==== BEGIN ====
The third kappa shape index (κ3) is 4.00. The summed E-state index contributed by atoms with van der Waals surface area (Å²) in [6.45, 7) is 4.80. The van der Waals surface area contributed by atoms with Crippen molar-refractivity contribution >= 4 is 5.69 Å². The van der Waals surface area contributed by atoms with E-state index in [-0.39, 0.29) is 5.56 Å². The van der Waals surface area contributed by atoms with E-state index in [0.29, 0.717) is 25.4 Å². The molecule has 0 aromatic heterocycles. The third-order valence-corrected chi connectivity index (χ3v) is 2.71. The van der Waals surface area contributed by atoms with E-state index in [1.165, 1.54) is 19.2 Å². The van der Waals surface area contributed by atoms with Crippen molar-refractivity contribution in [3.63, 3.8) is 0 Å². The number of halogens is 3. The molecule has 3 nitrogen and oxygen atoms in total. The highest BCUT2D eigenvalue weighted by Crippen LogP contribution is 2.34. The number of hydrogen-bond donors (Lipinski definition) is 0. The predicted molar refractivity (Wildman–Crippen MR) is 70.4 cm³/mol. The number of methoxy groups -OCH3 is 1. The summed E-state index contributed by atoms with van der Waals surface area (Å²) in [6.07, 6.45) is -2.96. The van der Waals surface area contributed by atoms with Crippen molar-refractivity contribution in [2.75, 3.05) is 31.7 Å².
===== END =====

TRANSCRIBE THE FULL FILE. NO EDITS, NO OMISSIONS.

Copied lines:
The third kappa shape index (κ3) is 4.00. The summed E-state index contributed by atoms with van der Waals surface area (Å²) in [6.45, 7) is 4.80. The van der Waals surface area contributed by atoms with Crippen molar-refractivity contribution >= 4 is 5.69 Å². The van der Waals surface area contributed by atoms with E-state index in [-0.39, 0.29) is 5.56 Å². The van der Waals surface area contributed by atoms with E-state index in [0.29, 0.717) is 25.4 Å². The molecule has 0 aromatic heterocycles. The third-order valence-corrected chi connectivity index (χ3v) is 2.71. The van der Waals surface area contributed by atoms with E-state index in [1.165, 1.54) is 19.2 Å². The van der Waals surface area contributed by atoms with Crippen molar-refractivity contribution in [3.63, 3.8) is 0 Å². The number of halogens is 3. The molecule has 3 nitrogen and oxygen atoms in total. The highest BCUT2D eigenvalue weighted by Crippen LogP contribution is 2.34. The number of hydrogen-bond donors (Lipinski definition) is 0. The predicted molar refractivity (Wildman–Crippen MR) is 70.4 cm³/mol. The number of methoxy groups -OCH3 is 1. The summed E-state index contributed by atoms with van der Waals surface area (Å²) in [6.07, 6.45) is -2.96. The van der Waals surface area contributed by atoms with Crippen molar-refractivity contribution in [2.75, 3.05) is 31.7 Å².